The FSA and Department for Education have launched a School Food Standards compliance pilot involving 18 authorities in the England.
A total of 18 local authorities across England are participating in the School Food Standards compliance pilot created by the Food Standards Agency (FSA) and Department for Education (DfE).
This pilot has been set up to understand whether schools across England are adhering to the School Food Standards that exist to make sure children are being nutritiously fed during school hours.
“We all want to ensure that the food served in schools meets the standards that have been set,” said Professor Susan Jebb, FSA Chair.
“This project will give insight into what’s happening in schools today and identify whether additional support is needed to help them to do the very best they can for children and drive positive change in the school food system.”
According to the UK Government’s school food standard practical guide, “eating in schools should be a pleasurable experience”.
With this in mind, the practical guide has been designed to help children develop healthy eating habits while simultaneously ensuring school children are being given the energy and nutrition they need to “get the most from their whole school day”.
To ensure schools understand what they should be serving throughout the day, the UK Government has created a checklist for school food lunches. As well as this, it has explained exactly what a child’s healthy, balanced diet should consist of.
Aspects of this balanced diet include plenty of fruit, vegetables and unrefined starchy foods. Additionally, some meat, fish, eggs, beans and other non-dairy sources of protein as well as milk and dairy foods. It has also said that a small amount of food and drink high in fat, salt and sugar is necessary.
However, a survey of school meal providers by the LACA (The School Food People) revealed that of 9,874 schools across England and Wales, 91 percent of respondents admitted to experiencing food shortages, thus suggesting that many children may be a risk of not getting the healthy, balanced meal that the UK Government seeks to make available.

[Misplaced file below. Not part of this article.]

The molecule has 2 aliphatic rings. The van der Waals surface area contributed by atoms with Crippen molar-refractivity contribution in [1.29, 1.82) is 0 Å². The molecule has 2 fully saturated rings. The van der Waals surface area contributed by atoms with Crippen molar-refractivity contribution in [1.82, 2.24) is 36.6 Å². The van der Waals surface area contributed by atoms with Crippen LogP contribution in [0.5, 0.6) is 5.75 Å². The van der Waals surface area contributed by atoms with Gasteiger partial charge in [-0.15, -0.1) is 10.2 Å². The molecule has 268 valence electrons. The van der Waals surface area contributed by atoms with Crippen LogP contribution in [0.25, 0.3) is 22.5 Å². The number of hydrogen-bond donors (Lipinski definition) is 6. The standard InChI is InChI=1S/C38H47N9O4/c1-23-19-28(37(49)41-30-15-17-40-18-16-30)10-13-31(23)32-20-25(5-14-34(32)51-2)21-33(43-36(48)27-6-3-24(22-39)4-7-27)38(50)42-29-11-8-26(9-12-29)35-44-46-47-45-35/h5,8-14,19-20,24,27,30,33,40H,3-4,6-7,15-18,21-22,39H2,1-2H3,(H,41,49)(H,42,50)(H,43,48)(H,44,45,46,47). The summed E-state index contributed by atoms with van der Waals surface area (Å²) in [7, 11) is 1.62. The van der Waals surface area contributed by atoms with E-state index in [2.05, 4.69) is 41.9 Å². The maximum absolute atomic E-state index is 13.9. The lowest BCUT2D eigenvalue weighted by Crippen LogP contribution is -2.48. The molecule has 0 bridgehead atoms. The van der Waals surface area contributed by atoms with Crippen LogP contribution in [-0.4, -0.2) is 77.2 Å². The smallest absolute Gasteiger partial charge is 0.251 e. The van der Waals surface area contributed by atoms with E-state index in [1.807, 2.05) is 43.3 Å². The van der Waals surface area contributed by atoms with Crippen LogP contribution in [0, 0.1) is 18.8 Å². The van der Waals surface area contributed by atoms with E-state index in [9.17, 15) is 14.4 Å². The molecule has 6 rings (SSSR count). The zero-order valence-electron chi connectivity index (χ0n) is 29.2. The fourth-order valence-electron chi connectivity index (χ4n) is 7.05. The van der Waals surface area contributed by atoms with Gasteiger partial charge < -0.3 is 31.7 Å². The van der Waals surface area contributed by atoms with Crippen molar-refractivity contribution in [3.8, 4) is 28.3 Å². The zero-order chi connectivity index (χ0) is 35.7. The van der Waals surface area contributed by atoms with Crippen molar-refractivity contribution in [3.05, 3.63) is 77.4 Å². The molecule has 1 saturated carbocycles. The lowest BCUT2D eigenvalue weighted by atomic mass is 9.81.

After initially being announced in the Levelling Up White Paper earlier in 2022, the joint initiative, which is supported by the Office for Health Improvement and Disparities (OHID), has been established to design and test a new approach in supporting schools to comply with aforementioned School Food Standards.
The FSA has said that local authorities taking part in the pilot have started to introduce some additional questions this academic term, as well as making observations related to the School Foods Standards (such as nutrition focused questions and observations including menu checks).
To ensure that the standards are being followed, the FSA has said that local authorities will work with schools to instigate supportive interventions.
The FSA has said that the pilot will run in line with the full academic year. For a full list of local authorities participating, click here.
Summarising the aim of the pilot, Schools Minister Nick Gibb said: “This pilot will help schools meet the school food standards and will ensure more schools offer balanced and nutritious meals to support education throughout the day.”